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Guitarist John McLaughlin, decades after his audacious late 1960s' stateside debut with Tony Williams and Miles Davis, has lost none of his power, virtuosity and visionas evidenced by this furious scramble from the new double-disc Abstract Logix Live 2010, to be issued on July 19.
The first to make any kind of coherent assimilation of the Jimi Hendrix guitar aesthetic, McLaughlin is underrated even today for his concurrent abilitybest showcased in the 1970s-era Mahavishnu Orchestrato use his backing group not as a typical head-solo jazz amalgam but as a layered, orchestral unit. They didn't stand there riffing beside one another, in the now staid tradition, but rather often playing as a combined force.
Recovery" quickly reacquaints us with both things, showing McLaughlin as both furious improviser and heady conductor. Appearing with his current working unit the 4th Dimension (bassist Etienne M'Bappe, keyboardist/drummer Gary Husband, drummer Mark Mondesier) and tabla player Zakir Hussain, a world-music legend, at the New Universe Festival last November in Raleigh, North Carolina, McLaughlin doesn't radically alter this key track from last year's return-to-form record To The One. He doesn't need to. Instead, McLaughlin continues to move forcefully away from a period in the 1980s and 1990s that saw him lose momentum through a series of uneven acoustic efforts and a sometimes empty exoticism.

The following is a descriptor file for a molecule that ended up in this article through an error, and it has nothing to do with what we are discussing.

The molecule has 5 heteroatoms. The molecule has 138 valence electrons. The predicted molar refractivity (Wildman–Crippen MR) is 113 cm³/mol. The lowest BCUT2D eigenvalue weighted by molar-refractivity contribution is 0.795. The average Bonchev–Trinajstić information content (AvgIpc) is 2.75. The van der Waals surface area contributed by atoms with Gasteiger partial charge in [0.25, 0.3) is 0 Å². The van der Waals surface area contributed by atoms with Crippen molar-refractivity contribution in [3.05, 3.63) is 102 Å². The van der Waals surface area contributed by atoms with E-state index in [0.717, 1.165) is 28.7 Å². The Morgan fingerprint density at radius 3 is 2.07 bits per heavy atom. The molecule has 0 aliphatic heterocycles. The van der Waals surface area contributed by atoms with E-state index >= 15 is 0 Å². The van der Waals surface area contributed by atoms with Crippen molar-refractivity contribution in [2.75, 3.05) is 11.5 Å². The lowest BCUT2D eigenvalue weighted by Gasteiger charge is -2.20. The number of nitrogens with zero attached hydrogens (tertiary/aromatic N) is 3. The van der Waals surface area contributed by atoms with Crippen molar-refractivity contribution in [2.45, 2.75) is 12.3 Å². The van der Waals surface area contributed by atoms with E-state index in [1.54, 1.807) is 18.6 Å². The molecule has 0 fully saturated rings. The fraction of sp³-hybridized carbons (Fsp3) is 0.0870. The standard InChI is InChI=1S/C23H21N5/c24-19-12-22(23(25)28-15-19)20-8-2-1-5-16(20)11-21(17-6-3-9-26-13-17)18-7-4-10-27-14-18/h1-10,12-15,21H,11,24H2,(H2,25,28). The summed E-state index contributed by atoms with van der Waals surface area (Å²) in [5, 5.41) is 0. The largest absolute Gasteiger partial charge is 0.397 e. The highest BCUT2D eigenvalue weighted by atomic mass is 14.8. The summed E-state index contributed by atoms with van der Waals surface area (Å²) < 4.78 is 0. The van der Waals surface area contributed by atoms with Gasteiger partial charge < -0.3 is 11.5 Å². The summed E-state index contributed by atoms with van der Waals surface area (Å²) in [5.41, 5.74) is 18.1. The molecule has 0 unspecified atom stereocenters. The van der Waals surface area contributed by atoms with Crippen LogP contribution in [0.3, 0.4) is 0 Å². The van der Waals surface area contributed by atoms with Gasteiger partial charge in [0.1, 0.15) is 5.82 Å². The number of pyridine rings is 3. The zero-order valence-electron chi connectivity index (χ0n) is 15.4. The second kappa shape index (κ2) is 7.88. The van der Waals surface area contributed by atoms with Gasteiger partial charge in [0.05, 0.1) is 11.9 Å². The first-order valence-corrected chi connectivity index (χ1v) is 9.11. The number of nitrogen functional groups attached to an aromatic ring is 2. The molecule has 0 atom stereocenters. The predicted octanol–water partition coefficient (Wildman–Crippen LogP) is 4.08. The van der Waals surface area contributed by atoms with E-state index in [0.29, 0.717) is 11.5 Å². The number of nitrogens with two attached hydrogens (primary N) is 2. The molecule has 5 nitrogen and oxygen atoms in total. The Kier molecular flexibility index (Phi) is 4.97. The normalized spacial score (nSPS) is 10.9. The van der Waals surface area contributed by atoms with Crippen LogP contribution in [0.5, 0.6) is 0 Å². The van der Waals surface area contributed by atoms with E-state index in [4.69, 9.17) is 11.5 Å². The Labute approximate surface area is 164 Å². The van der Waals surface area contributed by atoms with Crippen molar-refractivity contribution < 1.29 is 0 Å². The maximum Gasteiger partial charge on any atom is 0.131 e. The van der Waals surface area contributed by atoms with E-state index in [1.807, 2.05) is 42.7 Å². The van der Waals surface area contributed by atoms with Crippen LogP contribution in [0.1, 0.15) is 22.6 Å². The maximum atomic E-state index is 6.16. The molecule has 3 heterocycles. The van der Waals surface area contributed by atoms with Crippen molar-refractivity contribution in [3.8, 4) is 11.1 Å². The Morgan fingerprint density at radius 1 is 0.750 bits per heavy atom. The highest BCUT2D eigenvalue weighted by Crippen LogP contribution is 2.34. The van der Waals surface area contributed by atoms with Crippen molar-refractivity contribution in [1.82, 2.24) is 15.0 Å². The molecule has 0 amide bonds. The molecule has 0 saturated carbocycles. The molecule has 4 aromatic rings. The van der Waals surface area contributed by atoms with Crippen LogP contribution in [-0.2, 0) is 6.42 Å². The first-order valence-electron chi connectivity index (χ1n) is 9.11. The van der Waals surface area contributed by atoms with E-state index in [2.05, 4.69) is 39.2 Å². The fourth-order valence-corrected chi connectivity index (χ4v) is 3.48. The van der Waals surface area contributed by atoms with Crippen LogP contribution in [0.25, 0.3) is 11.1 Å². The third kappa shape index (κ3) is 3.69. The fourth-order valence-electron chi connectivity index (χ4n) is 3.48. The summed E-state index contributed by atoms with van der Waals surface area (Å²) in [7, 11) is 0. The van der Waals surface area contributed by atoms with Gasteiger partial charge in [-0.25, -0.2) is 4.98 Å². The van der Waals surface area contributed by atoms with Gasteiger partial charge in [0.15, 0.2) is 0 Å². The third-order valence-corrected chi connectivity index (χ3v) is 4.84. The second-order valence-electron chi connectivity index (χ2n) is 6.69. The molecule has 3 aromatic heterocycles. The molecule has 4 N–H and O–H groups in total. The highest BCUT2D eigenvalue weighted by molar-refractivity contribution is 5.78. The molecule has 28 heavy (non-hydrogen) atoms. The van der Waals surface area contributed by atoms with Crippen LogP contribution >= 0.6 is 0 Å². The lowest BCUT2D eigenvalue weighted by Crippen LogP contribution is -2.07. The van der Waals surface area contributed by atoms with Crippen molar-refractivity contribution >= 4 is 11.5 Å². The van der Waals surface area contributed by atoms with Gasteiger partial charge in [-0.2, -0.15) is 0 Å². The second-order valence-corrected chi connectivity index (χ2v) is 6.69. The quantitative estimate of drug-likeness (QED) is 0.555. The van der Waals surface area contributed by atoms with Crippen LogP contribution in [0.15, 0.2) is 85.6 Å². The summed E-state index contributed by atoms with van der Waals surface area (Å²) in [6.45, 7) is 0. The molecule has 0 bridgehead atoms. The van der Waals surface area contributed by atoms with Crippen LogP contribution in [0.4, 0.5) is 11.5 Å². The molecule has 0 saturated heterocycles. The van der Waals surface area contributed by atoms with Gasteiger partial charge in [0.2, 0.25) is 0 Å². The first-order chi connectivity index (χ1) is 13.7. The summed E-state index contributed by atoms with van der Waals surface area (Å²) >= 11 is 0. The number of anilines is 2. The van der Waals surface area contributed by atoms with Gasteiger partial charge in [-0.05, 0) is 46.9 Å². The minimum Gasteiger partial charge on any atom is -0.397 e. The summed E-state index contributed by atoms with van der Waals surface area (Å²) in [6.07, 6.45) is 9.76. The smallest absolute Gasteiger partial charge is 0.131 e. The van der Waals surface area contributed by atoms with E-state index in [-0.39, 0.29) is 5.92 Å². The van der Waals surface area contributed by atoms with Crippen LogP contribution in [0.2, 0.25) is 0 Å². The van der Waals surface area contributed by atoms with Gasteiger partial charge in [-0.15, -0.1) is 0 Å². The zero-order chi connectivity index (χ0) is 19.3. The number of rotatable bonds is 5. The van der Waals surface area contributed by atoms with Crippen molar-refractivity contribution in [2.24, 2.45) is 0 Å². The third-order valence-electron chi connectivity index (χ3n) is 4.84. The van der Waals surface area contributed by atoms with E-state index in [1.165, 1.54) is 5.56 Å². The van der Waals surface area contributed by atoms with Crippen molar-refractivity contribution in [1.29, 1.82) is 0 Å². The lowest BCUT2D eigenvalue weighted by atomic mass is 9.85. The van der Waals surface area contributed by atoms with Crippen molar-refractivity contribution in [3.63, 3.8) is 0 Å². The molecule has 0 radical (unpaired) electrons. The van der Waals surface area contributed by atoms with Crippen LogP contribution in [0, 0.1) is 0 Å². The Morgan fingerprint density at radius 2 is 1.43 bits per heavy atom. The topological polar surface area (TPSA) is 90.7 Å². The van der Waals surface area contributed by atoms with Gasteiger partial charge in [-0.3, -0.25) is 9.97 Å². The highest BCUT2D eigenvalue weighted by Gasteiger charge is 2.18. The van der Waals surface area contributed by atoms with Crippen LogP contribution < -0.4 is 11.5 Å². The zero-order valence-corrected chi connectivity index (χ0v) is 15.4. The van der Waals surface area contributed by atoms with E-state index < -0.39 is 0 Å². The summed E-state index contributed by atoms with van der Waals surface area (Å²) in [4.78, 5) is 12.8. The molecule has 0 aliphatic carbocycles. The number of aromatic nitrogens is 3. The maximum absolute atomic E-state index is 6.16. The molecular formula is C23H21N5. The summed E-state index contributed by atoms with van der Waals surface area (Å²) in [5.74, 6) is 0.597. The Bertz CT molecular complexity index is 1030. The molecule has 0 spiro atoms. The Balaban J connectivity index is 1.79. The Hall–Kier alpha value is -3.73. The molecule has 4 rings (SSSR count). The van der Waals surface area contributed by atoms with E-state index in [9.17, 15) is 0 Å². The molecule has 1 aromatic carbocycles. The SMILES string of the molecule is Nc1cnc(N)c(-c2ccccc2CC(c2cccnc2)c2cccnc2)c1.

If you forgot just how good McLaughlin was (and is), here's a energetic reminder.
I love jazz because anything is possible; it has few rules and the best jazz breaks those ones. I prefer free improv because it doesn't really have any rules at all.
I was first exposed to jazz in my teens (in the late sixties).
The first jazz record I bought was Filles de Kilimanjaro by Miles Davis, shortly followed by Extrapolation by John McLaughlin.
My advice to new listeners is to listen as widely as possible and not to make snap judgments--stick with it.